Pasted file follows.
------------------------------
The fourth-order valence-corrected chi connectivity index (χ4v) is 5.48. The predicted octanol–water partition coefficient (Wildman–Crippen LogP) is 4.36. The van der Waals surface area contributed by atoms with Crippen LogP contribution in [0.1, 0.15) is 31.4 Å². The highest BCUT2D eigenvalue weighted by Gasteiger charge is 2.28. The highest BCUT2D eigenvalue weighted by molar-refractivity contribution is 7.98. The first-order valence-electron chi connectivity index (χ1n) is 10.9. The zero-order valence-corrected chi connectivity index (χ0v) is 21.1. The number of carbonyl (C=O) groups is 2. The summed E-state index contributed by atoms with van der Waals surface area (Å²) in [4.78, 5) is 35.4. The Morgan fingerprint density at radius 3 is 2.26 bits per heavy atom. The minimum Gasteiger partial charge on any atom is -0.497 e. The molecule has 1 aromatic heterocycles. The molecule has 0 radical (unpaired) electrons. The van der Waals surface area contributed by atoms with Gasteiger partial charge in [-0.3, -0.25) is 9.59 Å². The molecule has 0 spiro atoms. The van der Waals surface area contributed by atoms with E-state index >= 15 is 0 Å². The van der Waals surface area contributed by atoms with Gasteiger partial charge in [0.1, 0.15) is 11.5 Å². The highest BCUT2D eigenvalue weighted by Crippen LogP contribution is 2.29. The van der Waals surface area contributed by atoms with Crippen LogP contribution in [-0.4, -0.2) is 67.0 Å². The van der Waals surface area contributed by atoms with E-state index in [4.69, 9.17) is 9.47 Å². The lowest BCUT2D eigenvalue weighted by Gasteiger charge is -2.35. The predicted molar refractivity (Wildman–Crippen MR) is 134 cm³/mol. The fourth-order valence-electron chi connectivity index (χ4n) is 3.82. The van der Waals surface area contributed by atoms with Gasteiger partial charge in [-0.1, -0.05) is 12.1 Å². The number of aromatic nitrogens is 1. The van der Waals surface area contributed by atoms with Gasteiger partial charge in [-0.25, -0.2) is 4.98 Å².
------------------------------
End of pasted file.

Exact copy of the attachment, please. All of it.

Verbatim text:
The fourth-order valence-corrected chi connectivity index (χ4v) is 5.48. The predicted octanol–water partition coefficient (Wildman–Crippen LogP) is 4.36. The van der Waals surface area contributed by atoms with Crippen LogP contribution in [0.1, 0.15) is 31.4 Å². The highest BCUT2D eigenvalue weighted by Gasteiger charge is 2.28. The highest BCUT2D eigenvalue weighted by molar-refractivity contribution is 7.98. The first-order valence-electron chi connectivity index (χ1n) is 10.9. The zero-order valence-corrected chi connectivity index (χ0v) is 21.1. The number of carbonyl (C=O) groups is 2. The summed E-state index contributed by atoms with van der Waals surface area (Å²) in [4.78, 5) is 35.4. The Morgan fingerprint density at radius 3 is 2.26 bits per heavy atom. The minimum Gasteiger partial charge on any atom is -0.497 e. The molecule has 1 aromatic heterocycles. The molecule has 0 radical (unpaired) electrons. The van der Waals surface area contributed by atoms with Gasteiger partial charge in [-0.3, -0.25) is 9.59 Å². The molecule has 0 spiro atoms. The van der Waals surface area contributed by atoms with E-state index >= 15 is 0 Å². The van der Waals surface area contributed by atoms with Gasteiger partial charge in [0.1, 0.15) is 11.5 Å². The highest BCUT2D eigenvalue weighted by Crippen LogP contribution is 2.29. The van der Waals surface area contributed by atoms with Crippen LogP contribution in [-0.4, -0.2) is 67.0 Å². The van der Waals surface area contributed by atoms with E-state index in [4.69, 9.17) is 9.47 Å². The lowest BCUT2D eigenvalue weighted by Gasteiger charge is -2.35. The predicted molar refractivity (Wildman–Crippen MR) is 134 cm³/mol. The fourth-order valence-electron chi connectivity index (χ4n) is 3.82. The van der Waals surface area contributed by atoms with Gasteiger partial charge in [-0.1, -0.05) is 12.1 Å². The number of aromatic nitrogens is 1. The van der Waals surface area contributed by atoms with Gasteiger partial charge in [-0.25, -0.2) is 4.98 Å².